Menlo Therapeutics announces results from Phase 2 trial of serlopitant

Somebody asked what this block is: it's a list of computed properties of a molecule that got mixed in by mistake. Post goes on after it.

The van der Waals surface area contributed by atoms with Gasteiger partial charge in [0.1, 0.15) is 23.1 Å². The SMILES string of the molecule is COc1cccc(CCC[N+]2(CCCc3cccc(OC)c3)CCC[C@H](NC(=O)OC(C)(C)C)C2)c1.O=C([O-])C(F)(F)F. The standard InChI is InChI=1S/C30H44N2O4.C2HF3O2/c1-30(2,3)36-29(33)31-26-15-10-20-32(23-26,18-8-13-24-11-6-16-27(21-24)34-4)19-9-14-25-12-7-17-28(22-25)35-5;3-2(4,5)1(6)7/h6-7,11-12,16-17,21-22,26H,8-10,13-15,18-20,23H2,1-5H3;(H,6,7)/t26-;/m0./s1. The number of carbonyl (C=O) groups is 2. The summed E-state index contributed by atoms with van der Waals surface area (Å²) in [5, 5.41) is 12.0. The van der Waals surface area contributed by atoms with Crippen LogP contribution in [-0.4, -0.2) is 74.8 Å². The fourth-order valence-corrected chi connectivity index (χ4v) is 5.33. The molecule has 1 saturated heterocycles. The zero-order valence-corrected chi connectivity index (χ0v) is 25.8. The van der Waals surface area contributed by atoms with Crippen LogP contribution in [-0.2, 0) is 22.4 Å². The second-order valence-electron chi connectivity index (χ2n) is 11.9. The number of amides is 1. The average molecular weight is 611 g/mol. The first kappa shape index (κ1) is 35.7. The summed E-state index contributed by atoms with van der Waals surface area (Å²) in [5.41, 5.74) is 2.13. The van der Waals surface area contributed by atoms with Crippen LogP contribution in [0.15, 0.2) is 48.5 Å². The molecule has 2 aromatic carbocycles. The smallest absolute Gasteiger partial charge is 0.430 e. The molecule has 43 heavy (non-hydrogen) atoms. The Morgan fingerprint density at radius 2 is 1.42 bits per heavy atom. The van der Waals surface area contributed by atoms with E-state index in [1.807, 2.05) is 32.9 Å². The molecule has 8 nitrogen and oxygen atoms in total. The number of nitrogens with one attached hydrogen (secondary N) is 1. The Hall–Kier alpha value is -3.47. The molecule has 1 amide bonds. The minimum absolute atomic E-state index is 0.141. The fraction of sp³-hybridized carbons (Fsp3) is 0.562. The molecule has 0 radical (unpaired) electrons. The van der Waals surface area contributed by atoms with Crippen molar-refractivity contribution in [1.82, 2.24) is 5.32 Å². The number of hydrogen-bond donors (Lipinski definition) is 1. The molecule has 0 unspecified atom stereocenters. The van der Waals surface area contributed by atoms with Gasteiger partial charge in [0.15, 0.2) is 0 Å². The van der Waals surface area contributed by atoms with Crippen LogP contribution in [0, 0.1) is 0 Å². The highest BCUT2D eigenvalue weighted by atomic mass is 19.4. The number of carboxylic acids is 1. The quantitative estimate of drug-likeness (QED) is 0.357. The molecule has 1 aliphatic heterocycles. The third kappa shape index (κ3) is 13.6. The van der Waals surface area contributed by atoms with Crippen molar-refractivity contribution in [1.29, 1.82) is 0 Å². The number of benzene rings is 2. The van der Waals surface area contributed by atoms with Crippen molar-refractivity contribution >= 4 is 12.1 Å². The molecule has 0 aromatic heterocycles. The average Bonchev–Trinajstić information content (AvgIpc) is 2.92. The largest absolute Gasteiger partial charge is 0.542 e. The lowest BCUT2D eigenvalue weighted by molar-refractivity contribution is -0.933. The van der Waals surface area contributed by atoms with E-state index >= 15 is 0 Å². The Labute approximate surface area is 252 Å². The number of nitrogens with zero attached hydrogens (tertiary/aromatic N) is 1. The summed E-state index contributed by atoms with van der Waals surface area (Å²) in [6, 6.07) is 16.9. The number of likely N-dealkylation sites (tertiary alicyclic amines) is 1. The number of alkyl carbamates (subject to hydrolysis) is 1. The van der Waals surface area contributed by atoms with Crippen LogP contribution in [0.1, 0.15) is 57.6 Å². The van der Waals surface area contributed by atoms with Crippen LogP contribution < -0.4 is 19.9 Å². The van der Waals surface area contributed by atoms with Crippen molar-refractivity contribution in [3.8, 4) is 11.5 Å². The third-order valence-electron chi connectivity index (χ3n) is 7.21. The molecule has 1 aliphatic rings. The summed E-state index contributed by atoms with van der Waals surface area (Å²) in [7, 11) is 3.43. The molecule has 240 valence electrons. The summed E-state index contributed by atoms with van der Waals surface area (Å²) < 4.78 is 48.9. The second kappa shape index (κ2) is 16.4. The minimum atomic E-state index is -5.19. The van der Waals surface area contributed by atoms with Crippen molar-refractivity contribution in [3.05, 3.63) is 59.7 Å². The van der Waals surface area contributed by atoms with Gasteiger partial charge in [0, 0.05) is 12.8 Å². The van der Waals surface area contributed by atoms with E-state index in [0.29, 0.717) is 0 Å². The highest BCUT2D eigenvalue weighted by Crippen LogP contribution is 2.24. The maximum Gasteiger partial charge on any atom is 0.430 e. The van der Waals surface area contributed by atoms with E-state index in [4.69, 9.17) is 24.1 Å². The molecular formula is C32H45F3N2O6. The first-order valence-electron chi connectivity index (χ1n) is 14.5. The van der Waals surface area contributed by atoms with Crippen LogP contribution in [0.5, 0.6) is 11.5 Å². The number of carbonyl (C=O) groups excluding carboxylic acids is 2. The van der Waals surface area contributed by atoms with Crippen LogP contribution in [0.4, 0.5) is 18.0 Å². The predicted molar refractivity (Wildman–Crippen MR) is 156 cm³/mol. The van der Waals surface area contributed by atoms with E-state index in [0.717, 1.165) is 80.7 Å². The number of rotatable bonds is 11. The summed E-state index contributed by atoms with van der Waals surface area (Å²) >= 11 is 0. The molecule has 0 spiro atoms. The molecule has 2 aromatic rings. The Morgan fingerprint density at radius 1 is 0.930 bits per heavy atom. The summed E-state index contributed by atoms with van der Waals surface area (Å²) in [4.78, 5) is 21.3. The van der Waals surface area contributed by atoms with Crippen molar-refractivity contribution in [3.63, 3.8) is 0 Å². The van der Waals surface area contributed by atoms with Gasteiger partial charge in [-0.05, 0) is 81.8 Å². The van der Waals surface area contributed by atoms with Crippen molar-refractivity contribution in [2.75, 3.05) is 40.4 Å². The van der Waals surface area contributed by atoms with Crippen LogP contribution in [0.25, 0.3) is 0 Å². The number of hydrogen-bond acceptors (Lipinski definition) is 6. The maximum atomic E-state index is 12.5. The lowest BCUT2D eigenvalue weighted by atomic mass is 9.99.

Menlo Therapeutics presented results from its Phase 2 clinical trial of serlopitant for the treatment of pruritis in patients with psoriasis in an oral presentation at the 28th Congress of the European Academy of Dermatology and Venereology. The results demonstrated a statistically significant reduction in pruritis in patients treated with serlopitant, compared to placebo, and further demonstrated consistent benefit favoring serlopitant when evaluating response rates across patient demographic categories assessed in this study. Pruritis is reported by patients to be one of the most severe and troublesome symptoms of psoriasis. The psoriasis trial reported at EADV successfully met its primary endpoint, showing a statistically significant reduction in pruritus based upon a 4-point improvement responder analysis. In the trial, 33% of patients treated with serlopitant 5 mg daily achieved a 4-point or greater improvement on the worst-itch numeric rating scale, or WI-NRS, at week 8 compared to baseline vs. 21% of patients treated with placebo. Additionally, the 4-point responder rate at week 8 was higher in serlopitant-treated patients than in patients in the placebo group when evaluating groups segmented by baseline characteristics: age, gender, weight, percentage of body surface area affected by psoriasis lesions, itch severity, or severity of psoriasis. Serlopitant was well-tolerated in this clinical trial. No serious adverse events were reported for serlopitant-treated patients. Treatment-emergent adverse events assessed as likely related to treatment were observed with similar frequency in both groups.. No serious adverse events were observed in patients treated with serlopitant. The Phase 2 clinical trial was a randomized, double-blind, placebo-controlled clinical trial which evaluated the efficacy, safety, and tolerability of serlopitant for the treatment of pruritus associated with psoriasis. The trial enrolled patients between 18 and 80 years of age with the diagnosis of plaque psoriasis for at least 6 months prior to randomization and with plaques covering less than or equal to 10% body surface area. In addition, patients had pruritus of at least 4 weeks duration prior to screening and a WI-NRS score consistent with severe pruritus at screening. Patients were randomized 1:1 to receive either serlopitant 5 mg or placebo orally once daily and were not allowed to use any other psoriasis therapy, other than bland emollients, for the duration of the trial. The primary efficacy endpoint was a responder analysis of the proportion of patients in each group achieving a 4-point WI-NRS improvement at week 8 compared to baseline. As a randomized Phase 2 trial, the pre-defined statistical threshold for significance was a p-value of less than 0.05.